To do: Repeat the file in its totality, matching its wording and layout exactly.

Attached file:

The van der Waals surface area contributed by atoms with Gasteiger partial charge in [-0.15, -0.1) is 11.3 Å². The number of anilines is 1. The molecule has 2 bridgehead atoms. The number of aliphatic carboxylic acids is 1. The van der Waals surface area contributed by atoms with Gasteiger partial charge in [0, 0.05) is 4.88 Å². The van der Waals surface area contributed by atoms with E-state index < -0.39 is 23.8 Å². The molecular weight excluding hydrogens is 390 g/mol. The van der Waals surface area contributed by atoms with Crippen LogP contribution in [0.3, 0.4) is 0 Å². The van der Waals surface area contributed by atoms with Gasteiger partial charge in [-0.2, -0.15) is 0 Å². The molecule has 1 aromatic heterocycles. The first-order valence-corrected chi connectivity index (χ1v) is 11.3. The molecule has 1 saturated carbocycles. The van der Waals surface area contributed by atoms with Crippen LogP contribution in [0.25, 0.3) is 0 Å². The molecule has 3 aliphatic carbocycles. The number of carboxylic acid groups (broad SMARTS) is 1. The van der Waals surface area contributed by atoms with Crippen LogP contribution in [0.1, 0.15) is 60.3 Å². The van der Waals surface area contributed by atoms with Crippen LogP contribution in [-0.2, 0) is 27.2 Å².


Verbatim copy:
The van der Waals surface area contributed by atoms with Gasteiger partial charge in [-0.15, -0.1) is 11.3 Å². The number of anilines is 1. The molecule has 2 bridgehead atoms. The number of aliphatic carboxylic acids is 1. The van der Waals surface area contributed by atoms with Gasteiger partial charge in [0, 0.05) is 4.88 Å². The van der Waals surface area contributed by atoms with E-state index < -0.39 is 23.8 Å². The molecular weight excluding hydrogens is 390 g/mol. The van der Waals surface area contributed by atoms with Crippen LogP contribution in [0.3, 0.4) is 0 Å². The van der Waals surface area contributed by atoms with Gasteiger partial charge in [-0.2, -0.15) is 0 Å². The molecule has 1 aromatic heterocycles. The first-order valence-corrected chi connectivity index (χ1v) is 11.3. The molecule has 1 saturated carbocycles. The van der Waals surface area contributed by atoms with Crippen LogP contribution in [0.25, 0.3) is 0 Å². The molecule has 3 aliphatic carbocycles. The number of carboxylic acid groups (broad SMARTS) is 1. The van der Waals surface area contributed by atoms with Crippen LogP contribution in [0.1, 0.15) is 60.3 Å². The van der Waals surface area contributed by atoms with Crippen LogP contribution in [-0.2, 0) is 27.2 Å².